You've heard this voice before. It is the voice of a comically self-satisfied man basking in the glory of achieving something very few mortals would be capable of -- in this case, running a successful Olympic Games. Indeed, Romney would have you believe that he didn't just make the Salt Lake City games a success -- he saved the Olympics themselves. He grabbed ahold of an Olympic torch extinguished by international scandal and relit the flame. That is the unembarrassed message of Romney's 2004 book "Turnaround: Crisis, Leadership, and the Olympic Games." Romney's Olympic triumph is what made the difference (at least in Romney's mind) between his failed 1994 Senate campaign and his successful 2002 gubernatorial bid, which put him on the path to the White House. It is, today, a significant part of Romney's argument for electing him president.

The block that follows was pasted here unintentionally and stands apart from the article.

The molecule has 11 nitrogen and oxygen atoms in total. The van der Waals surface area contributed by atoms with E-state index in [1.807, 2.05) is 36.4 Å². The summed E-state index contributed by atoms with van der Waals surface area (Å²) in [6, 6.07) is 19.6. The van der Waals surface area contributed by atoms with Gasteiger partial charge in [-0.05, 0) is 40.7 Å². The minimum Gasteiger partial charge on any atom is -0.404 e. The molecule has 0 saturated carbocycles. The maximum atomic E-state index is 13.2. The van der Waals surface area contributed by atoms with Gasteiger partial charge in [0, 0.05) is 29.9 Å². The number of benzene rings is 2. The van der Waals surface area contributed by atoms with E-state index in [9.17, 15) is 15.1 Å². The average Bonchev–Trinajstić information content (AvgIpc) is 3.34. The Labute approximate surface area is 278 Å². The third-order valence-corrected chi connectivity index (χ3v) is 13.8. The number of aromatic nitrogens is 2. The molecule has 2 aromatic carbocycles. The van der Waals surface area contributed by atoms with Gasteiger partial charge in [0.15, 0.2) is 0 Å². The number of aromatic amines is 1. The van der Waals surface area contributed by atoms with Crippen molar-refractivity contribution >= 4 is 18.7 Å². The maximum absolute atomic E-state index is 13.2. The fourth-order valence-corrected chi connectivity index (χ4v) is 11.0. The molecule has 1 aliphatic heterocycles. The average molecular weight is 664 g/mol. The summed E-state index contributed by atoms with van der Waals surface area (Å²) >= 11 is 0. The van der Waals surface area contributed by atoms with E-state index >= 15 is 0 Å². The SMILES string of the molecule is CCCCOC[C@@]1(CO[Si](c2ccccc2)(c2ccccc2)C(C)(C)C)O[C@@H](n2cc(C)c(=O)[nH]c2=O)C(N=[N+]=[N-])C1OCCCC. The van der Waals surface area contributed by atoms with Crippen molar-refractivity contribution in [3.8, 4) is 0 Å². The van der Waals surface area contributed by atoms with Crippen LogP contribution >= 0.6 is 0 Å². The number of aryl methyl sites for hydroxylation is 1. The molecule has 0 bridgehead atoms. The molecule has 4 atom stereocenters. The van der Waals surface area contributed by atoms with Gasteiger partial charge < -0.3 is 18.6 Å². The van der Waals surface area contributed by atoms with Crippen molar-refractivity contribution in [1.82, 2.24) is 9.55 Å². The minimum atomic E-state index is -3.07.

It's also, as I've written before ("No Medal For You,") a pretty weak case. Romney did a perfectly fine job running the Olympics, but so have lots of other people. When reporting my earlier column I asked Lisa Delpy Neirotti, who teaches sport management at George Washington University, whether she could name a single U.S.-based Winter or Summer Olympics -- going back three decades -- that wasn't managed well. She could not. But Romney is deeply invested in the idea that it takes superhuman skills to save an Olympic Games from the disaster and international humiliation to which it naturally inclines. The idea that it can be done reasonably well even by a past-its-prime power like Britain is too much for Romney to bear. And I'm afraid he let it show at a very inopportune moment.